An assessment tool that enables companies and civil society partners to understand corporate impacts on multi-dimensional poverty. As a tool to help implement the SDGs, the Poverty Footprint provides a comprehensive overview of factors that influence poverty, and it emphasizes stakeholder engagement and partnership between companies and civil society as a means for establishing pro-poor business strategies.
This report explores how supply chains function in order to identify new approaches to building sustainability capacity at the local supplier level, as well as identifying initiatives that will encourage and enable consumer demand for more sustainable solutions.
Provides an overview on how to do business with respect for childrens right to be free from child labour. The guidelines aim to improve global supply chain governance, due diligence and remediation processes to advance the progressive elimination of child labour.
This second volume in the Embedding Human Rights in Business Practice series presents 20 case studies of business action related to human rights issues related to company strategy, policy and procedures, etc.
Companies and investors alike have been paying increasing attention to the business case for having robust diversity and gender equality policies and practices. This webinar brings together Global Compact participants and signatories of Principles for Responsible Investment to take stock of the growth and impact of the Women's Empowerment Principles initiative to date. To highlight the investment opportunity of gender equity, Catalyst, a leading nonporfit organization working to expand opportunities for women and business, presents research that supports the business case and Pax World Investments and Calvert Investments, investment management companies, discuss how the investor community can help advance gender equality and women's empowerment by encouraging companies to embrace the WEPs.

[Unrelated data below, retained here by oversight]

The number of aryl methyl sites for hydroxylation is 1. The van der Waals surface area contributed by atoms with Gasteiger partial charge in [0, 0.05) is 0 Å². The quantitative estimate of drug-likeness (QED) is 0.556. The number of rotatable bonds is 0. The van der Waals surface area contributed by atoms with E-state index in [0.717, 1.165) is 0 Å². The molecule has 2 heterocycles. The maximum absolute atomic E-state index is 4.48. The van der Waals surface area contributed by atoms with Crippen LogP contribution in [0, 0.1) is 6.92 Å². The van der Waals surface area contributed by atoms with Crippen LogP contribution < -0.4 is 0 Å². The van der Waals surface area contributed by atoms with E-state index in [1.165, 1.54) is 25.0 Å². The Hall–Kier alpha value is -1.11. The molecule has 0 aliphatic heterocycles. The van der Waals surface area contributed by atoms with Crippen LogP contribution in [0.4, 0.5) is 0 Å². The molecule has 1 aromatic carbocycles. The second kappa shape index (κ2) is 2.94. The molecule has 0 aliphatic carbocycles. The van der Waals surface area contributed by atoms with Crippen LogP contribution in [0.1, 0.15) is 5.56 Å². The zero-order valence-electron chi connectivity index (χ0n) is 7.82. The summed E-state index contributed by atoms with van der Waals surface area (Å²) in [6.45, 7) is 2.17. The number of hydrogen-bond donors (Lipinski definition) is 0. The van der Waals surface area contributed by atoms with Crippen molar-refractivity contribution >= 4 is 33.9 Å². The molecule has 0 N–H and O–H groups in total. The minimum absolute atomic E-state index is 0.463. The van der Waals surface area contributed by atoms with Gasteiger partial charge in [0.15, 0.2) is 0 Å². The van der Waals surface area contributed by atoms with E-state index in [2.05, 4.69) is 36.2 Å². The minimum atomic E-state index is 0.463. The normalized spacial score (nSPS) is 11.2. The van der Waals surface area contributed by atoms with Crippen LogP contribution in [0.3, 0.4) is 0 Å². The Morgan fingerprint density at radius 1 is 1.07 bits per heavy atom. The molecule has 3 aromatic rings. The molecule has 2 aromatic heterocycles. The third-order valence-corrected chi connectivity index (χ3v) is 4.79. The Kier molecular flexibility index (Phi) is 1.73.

This report illustrates and surveys how Global Compact companies based in the United Kingdom are contributing to development both in the UK and around the world.
Explores how donors can effectively support public-private collaboration in order to attract sustainable investments and foster development in the Least Developed Countries. To this end, the report takes stock of existing donor programs aimed at engaging the private sector in development activities, identifies shortcomings and promising approaches, and offers recommendations on how donor programs can attract more public-private collaboration to the Least Developed Countries.
Provides guidance on how businesses and business schools can collaborate to co-create solutions for sustainability challenges. The toolkit and brochure feature inspiring examples of partnerships, categorized under five themes: influencing, training, collaborating, researching and consulting.
The examples in this publication offer an important step forward in providing companies with guidance on why and how they can make practical contributions in this area – in ways benefitting both their business and the societies where they operate.
Initially developed in 2000 as a common framework for UN-Business collaboration, the Guidelines apply to the UN Secretariat as well as separately administered organs, Funds and Programmes. The Guidelines, developed in 2000, revised and reissued in 2009, and further revised in 2015, provided a framework on a common and systemic approach to partnerships between the Organization and the business sector, placing greater emphasis on transparency, coherence, impact, accountability and due diligence.
This paper explores the linkages between gender equality, corporate sustainability and sustainable development, and provides concrete examples of how companies are placing women's empowerment at the heart of croporate sustainability initiatives to ensure that they reach their intended mark
Business has much to gain from more inclusive economic prosperity, through access to new markets, unleashing more innovation, and greater social stability so necessary for markets to function. Conversely, business has much to lose from an economy that fails to capitalize fully on human capital, constricts markets, and experiences sluggish demand. This working paper introduces BSR’s perspective on the business role in creating inclusive prosperity.